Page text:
RELEASE DATE: 26/06/2014
RUN TIME: 1HR 46MIN
|CHARLOTTE LE BON|
‘Yves Saint Laurent’ follows the career of one of the greatest designers, from his early career at Dior through to his golden years. Fashion is an art form, and just as many artists are, designers are tortured souls. Yves Saint Laurent was certainly that, battling bipolar disorder and poor health for much of his life. Prodigious drug use certainly didn’t help.
The film begins with a very young Yves (Pierre Niney) designing for Christian Dior, while his family is threatened with the war in Algiers. He meets the man who would become his partner in life and business, Pierre Bergé (Guillaume Gallienne) and when drafting triggers Yves’ bipolar, it is Pierre who supports him, and his point of view that guides the film. Together they build a fashion empire, struggling with Yves’ artistic demons, infidelity, and the rockstar lifestyle of high fashion.
The acting from Gallienne as Pierre is excellent, understated and intense. Niney, on the other hand, wavers. He showcases Laurent’s famous temper and volatile mood swings, but Yves’ nervousness and unassuming manner seem forced.
Colour is used brilliantly in ‘Yves Saint Laurent’ with beautifully designed sets, in combination with lighting, to effectively set different tones throughout the film. Shining golden light infuses some scenes with a peaceful joy. The colour in the fashion is also striking, with the clothes becoming almost characters themselves. The music is overly dramatic at times and is almost distracting from the action on screen.
The acceptance of homosexuality in Paris in the 50s – 80s isn’t confronting, but it is very noticeable, and in a way, inspiring. Yves and Pierre, and many of their circle, were openly homosexual or bisexual. It was just part of their lives. The only mention of homophobia is when Yves describes being beaten for being a "faggot" in his hometown.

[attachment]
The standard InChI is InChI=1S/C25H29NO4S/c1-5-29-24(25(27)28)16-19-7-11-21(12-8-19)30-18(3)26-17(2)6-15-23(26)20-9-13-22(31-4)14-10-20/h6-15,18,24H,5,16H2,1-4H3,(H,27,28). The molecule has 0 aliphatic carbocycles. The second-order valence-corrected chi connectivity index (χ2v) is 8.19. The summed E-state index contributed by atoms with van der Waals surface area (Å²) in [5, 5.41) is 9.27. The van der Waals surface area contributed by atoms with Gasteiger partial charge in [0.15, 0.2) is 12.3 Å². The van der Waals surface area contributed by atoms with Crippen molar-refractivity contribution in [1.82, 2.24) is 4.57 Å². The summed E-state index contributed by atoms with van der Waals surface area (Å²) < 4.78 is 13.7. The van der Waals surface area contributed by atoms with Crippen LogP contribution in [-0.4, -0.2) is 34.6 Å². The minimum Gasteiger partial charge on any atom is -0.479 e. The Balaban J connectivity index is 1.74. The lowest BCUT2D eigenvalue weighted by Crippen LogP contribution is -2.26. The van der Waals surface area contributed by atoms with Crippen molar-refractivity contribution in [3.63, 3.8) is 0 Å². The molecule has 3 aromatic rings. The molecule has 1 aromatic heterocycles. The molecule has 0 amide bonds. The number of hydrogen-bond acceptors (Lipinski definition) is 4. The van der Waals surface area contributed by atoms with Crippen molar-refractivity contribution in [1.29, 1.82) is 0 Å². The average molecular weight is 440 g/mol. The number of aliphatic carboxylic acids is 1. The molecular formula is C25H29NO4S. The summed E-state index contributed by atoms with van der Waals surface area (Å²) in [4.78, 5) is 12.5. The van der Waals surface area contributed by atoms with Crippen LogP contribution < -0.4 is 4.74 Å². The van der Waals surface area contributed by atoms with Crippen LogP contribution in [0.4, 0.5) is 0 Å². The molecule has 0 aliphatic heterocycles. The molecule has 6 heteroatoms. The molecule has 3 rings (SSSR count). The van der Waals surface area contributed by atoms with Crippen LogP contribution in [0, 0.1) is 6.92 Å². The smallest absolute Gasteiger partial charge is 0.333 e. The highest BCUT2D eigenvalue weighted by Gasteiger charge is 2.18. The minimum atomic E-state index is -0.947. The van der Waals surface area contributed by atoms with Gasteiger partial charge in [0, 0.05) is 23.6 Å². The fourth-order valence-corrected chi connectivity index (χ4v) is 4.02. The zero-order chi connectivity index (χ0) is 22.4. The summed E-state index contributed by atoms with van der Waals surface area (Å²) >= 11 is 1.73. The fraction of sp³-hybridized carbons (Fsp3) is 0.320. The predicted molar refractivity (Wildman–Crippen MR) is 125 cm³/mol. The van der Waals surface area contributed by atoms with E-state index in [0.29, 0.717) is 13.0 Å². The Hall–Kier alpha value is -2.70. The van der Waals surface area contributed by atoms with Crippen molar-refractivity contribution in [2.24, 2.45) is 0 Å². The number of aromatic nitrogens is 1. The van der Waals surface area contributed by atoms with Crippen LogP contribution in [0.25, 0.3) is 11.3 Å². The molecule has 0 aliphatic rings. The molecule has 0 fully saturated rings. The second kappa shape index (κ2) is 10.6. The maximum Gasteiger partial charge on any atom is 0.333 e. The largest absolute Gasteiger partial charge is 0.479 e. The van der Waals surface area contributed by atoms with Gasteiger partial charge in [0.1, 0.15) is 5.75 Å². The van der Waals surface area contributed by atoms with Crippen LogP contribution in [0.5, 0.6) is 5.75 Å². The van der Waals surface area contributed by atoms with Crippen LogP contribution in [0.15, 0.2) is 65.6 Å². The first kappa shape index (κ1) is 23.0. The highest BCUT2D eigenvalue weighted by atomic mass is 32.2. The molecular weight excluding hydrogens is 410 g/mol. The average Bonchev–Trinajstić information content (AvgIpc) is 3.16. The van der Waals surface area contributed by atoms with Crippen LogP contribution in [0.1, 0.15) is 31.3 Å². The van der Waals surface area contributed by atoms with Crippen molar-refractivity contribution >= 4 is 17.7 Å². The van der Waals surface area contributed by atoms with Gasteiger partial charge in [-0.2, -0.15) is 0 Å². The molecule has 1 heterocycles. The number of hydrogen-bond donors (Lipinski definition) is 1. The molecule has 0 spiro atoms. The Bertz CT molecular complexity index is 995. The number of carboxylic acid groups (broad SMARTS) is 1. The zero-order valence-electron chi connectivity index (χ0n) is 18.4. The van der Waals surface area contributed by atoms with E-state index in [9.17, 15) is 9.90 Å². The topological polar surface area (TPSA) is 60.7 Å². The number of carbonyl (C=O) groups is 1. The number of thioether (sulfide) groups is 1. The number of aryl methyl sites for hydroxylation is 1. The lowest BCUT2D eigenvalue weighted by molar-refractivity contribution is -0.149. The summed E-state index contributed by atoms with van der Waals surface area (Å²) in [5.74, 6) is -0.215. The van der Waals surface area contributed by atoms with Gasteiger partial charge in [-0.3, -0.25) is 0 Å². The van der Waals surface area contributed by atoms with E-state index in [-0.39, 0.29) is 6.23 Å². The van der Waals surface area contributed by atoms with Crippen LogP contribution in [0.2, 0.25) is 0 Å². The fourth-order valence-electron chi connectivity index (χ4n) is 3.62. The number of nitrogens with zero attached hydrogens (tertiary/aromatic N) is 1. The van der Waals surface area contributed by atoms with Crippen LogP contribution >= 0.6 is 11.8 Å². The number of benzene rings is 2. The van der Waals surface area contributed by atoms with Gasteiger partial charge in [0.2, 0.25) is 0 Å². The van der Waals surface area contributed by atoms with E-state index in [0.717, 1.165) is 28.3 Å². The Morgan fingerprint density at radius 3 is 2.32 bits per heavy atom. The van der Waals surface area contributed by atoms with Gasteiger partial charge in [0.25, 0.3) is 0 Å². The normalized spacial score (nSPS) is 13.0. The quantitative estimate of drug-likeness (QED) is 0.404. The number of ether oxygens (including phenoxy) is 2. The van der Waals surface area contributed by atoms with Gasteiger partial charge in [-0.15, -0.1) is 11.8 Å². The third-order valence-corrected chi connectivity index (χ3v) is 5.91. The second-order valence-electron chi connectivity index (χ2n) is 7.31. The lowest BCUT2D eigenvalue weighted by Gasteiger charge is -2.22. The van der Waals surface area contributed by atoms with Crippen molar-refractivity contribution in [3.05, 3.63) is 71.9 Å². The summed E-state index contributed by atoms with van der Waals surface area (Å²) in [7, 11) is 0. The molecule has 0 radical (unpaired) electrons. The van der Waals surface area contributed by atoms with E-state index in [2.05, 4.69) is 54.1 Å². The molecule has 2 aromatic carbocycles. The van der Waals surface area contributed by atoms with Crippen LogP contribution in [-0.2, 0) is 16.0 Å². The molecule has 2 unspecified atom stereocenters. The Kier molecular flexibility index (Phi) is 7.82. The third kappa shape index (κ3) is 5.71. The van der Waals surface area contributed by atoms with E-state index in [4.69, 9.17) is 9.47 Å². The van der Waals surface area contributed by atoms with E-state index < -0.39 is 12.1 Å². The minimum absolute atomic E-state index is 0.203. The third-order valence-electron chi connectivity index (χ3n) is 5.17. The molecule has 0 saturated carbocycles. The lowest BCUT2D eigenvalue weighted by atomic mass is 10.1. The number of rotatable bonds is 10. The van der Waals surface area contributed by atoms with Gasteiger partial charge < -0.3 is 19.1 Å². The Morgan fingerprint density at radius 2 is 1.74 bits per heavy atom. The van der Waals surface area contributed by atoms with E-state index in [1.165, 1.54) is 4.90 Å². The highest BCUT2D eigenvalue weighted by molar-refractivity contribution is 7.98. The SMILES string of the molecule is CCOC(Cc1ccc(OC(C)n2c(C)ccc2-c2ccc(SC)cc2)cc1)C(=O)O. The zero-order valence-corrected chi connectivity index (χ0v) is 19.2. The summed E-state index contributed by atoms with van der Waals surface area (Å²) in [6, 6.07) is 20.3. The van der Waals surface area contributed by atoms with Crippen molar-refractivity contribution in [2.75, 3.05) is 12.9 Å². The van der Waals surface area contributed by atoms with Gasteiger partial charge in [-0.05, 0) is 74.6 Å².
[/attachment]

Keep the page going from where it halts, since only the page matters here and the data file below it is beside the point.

Colour is used brilliantly in ‘Yves Saint Laurent’ with beautifully designed sets, in combination with lighting, to effectively set different tones throughout the film.
Another striking social factor in this film is the status of women: in the 50s in Paris, women ran divisions of fashion houses. They weren’t just relegated to secretaries. Women play a huge part in this film about the relationship between two men.
Some of the events in ‘Yves Saint Laurent’ aren’t clear – the film attempts to leave things unsaid; things that really needed to be said, as you spend a little too much time trying to figure out what just happened. At the end of the film I felt it was missing something, that it was incomplete. Despite this, I did enjoy the film, and thought it an interesting take on the career of a master of sartorial expression.